Electronic Design

E-paper Makes E-books Exciting

This year was the year for electronic-paper displays (EPDs), or e-paper. Next year, we’ll see a flood of e-book readers from a wide range of vendors. Two things make E Ink’s e-paper displays interesting.

First, they don’t draw any power if the image on the display is unchanging. E-paper displays also use very little power to update. Second, they offer superior viewing quality. The displays employ a reflective technology with high contrast that’s easy on the eyes and comparable to a printed book page.

Of course, there are limitations. Their page update is slower than more power-hungry display technologies such as LCDs. Also, the lack of a color option is a significant impediment for some applications, such as streaming video.

Displays have been using the E Ink technology for years. First shown at the 2006 International Consumer Electronics Show, the Lexar JumpDrive employs a tiny bar segment display to reflect flash memory storage usage (Fig. 1). E Ink displays also have even been part of the cover, literally, of Esquire magazine.

E Ink will likely have more interesting things to display in 2010. Larger and faster color displays are in the works. Developers also will be able to take advantage of Marvell’s Armada 16XE microcontroller, which integrates the e-paper drivers, reducing cost and footprint.

Amazon’s Kindle has the massive support of Amazon and its large list of book titles. The built-in cellphone connection allows users to download content directly (and only) from Amazon’s Kindle Store. The first Kindle e-book utilized a 6-in. e-paper display with four levels of gray. The Kindle 2 and the 9.7-in. Kindle DX, released this year, have 16 levels of gray.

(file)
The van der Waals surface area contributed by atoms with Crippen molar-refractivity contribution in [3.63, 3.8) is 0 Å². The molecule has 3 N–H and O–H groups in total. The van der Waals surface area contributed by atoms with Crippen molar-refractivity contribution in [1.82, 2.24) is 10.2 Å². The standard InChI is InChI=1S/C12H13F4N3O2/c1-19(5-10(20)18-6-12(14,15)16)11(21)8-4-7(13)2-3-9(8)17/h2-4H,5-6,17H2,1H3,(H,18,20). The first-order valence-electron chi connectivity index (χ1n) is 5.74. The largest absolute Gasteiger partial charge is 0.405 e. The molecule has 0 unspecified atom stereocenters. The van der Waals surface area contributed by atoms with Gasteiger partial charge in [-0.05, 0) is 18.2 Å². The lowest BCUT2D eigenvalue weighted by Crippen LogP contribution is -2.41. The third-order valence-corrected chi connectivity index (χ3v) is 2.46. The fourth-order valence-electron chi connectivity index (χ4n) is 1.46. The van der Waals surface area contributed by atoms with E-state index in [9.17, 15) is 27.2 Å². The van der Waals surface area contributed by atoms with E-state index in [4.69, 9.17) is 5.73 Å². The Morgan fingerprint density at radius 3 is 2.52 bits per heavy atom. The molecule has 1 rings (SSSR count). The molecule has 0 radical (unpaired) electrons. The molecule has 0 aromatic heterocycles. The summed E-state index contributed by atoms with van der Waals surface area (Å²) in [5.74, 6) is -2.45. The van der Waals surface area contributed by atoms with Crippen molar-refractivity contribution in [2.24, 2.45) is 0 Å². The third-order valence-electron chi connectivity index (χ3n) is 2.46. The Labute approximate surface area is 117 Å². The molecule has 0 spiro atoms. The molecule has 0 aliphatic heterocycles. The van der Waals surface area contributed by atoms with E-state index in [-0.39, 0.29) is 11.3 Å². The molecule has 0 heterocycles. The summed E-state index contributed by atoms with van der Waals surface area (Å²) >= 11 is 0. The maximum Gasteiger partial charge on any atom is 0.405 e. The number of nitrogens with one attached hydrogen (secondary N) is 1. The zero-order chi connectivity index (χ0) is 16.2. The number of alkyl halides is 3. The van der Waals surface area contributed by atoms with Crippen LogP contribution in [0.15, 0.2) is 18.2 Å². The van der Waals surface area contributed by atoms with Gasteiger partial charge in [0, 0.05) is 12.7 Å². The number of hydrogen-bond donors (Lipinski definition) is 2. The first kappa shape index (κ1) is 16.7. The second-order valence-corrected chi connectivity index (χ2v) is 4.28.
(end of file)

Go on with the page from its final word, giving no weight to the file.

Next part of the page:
Sony’s Reader Touch Edition is a more open platform, supporting multiple formats including ePub and PDF plus audio formats like MP3 and AAC (Fig. 2). Sony has used e-paper for a number of years, starting with the Libre for the Japanese market in 2005.

The Reader Touch Edition has a 6-in. touchscreen display with eight gray levels and runs for two weeks on a charge similar most other e-books. A built-in accelerometer allows it to switch from portrait to landscape mode. Also, its touchscreen allows same-user operation in either orientation.

Announced in October, the Barnes & Noble nook will definitely make a splash in 2010. It runs the Linux-based Android system and looks to do Sony one better when it comes to open platforms. Additionally, it features the E Ink Vizplex display as well as a color touchscreen.

Like e-paper, Qualcomm’s Mirasol display technology uses no power to display a static image (Fig. 3). It operates like Texas Instruments’ DLP microelectromechanical- systems (MEMS) technology. But where TI uses mirrors, Qualcomm uses MEMS-based interferometric modulation (IMOD) reflective technology.

The IMOD device consists of a self-supporting deformable reflective membrane and a thin-film stack. The two plates act as mirrors in an optically resonant cavity that controls the wavelength of reflected light. Change the distance between plates using MEMS, and the reflection at ultraviolet wavelength occurs. It appears black to the human eye.

Mirasol is faster out of the chute when it comes to screen update speed. It also supports color. The challenge will be scalability. Initial versions target small displays such as cell phones. It will definitely be competition for e-paper.

TAGS: Components
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